Every once in a while someone will join the Men's Chorus who enunciates with great precision and has a very pronounced vibrato.
No one in the Men's Chorus sings with a vibratto, so they sound kinda silly, hung out to dry. They usually don't stay long. We have guys in the bass section that couldn't approximate a melody at gunpoint, but they're always there, and I'm glad that they are. (And that they don't sing real loud.)

If you or any other Catters make it up here (or over here) to Connecticut and are here on Sunday, I'll give you a taste of shoot from the hip singing, Bobert. You would fit right in... just stand next to Joe..

Jerry


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Subject: RE: Jerry R's 'Black/White Gospel Workshop
From: Socorro
Date: 02 Mar 03 - 10:27 PM

I'm right there with you guys. I used to sing with a group of friends, one of whom is an old-time Texas black gospel singer,Leo. He knows nothing of musical language (keys & that sort of folderol), but what a singer!
The purpose of our group was to (try to)sing in the black gospel style, but our main piano player (classically-trained piano teacher) just could not get it.
She tried to assign us all fixed "parts", to which we would "stick" & sing the same way each time (so that she could learn one accompaniment, & play it the same each time).
She HAD to write everything down - of course then she expected Leo to sing the same way next time, which he never did.
It was sorta funny, how he was always trying to get her to throw away her papers, but she just couldn't.
Her style clashed horribly with Leo's, & her rhythm didn't even approximate his - & she couldn't hear it.

The term Leo always used for singing that sounds too straight was "choir". If we heard that word, we knew we were in trouble.

What an eye-opener for me. I know that all classically-trained musicians don't become crippled in this way, but her ear seemed to have gotten lost somewhere.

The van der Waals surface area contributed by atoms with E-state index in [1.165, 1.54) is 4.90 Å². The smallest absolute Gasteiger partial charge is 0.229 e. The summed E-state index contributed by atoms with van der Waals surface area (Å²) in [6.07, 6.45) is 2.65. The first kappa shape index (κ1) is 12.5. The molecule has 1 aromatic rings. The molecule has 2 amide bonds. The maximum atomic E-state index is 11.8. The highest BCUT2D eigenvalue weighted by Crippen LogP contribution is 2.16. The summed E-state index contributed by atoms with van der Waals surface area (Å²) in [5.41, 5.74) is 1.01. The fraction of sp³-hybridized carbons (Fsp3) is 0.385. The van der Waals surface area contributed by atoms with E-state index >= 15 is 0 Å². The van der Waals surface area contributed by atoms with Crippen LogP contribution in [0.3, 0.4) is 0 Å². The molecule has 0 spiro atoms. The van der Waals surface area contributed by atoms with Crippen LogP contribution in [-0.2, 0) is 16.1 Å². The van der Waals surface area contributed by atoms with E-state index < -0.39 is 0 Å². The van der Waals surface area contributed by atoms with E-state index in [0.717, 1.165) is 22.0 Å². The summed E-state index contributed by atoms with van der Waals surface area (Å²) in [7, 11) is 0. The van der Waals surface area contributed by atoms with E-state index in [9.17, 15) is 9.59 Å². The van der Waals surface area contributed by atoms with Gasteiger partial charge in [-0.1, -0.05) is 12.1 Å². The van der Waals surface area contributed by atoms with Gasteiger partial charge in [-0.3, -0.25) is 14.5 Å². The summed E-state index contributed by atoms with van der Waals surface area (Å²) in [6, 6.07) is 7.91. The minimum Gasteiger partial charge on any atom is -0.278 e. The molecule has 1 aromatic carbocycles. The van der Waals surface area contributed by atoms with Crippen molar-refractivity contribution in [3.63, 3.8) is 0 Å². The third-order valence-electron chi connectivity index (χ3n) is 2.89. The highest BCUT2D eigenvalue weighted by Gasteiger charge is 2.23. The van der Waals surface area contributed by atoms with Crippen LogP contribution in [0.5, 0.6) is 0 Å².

Jerry, thanks for your explanation of how black church singing works. I can show it to my cousin, who didn't believe me, that the accompanists had to work under those conditions (he said to me - "that's just not how music works!") - Me, I think it's absolutely inspiring, & it's my own goal to be able to play that way. Like you, i have no interest in singing in a choir, the same way every time. It's so exhilarating to feel the spirit & listen/respond to the subltle cues of those around you at the same time. Praise God.


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Subject: RE: Jerry R's 'Black/White Gospel Workshop
From: Night Owl
Date: 02 Mar 03 - 11:13 PM

Thanks for this thread Jerry. I missed reading it in Nov.
Sure wish you would keep talking...


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Subject: RE: Jerry R's 'Black/White Gospel Workshop
From: Art Thieme
Date: 02 Mar 03 - 11:32 PM

A GRAND THREAD.   THAT'S MY MAN, JERRY !!!!

Art
(Jerry, I've had some trouble with e-mail. Did you get my last one I sent back to you?)


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Subject: RE: Jerry R's 'Black/White Gospel Workshop
From: katlaughing
Date: 03 Mar 03 - 01:06 AM

Wow! I missed it, too. PLease do keep posting, Jerry, this is fantastic. Thanks very much,

kat


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Subject: RE: Jerry R's 'Black/White Gospel Workshop
From: Jerry Rasmussen
Date: 03 Mar 03 - 02:04 AM

Nice to see the new postings.... I added some comments because someone said that they'd missed this thread and couldn't find it.

Many years ago, I did a gospel album, which I never released. There were three or four songs where I really wanted a quartet sound, but didn't know anyone in the area who could sing the bass parts. I was going to a Lutheran Church at the time, so I asked someone I knew who sang bass in the choir if he would record the bass parts for me. He asked for the sheet music to the songs, and I told him that there wasn't any. He said he couldn't sing without sheet music. A strange form of laryngitis. I told him that I could give him a tape of the song, with me singing the bass part, and that I could even put it on a separate channel, so he could sing along with me and learn it that way. That was no help to him. He said he couldn't sing it if he didn't have sheet music for it. The bass harmony is by nature, simple. But, there was no way of convincing him to even try. Frustrated, I asked a second bass singer in the choir, and got the same response. I suppose that I shouldn't have been surprised. I've met people who play the piano, who've played piano all of their lives and when I've asked them to play something for me, with a piano standing there next to us they said, "I can t play without sheet music."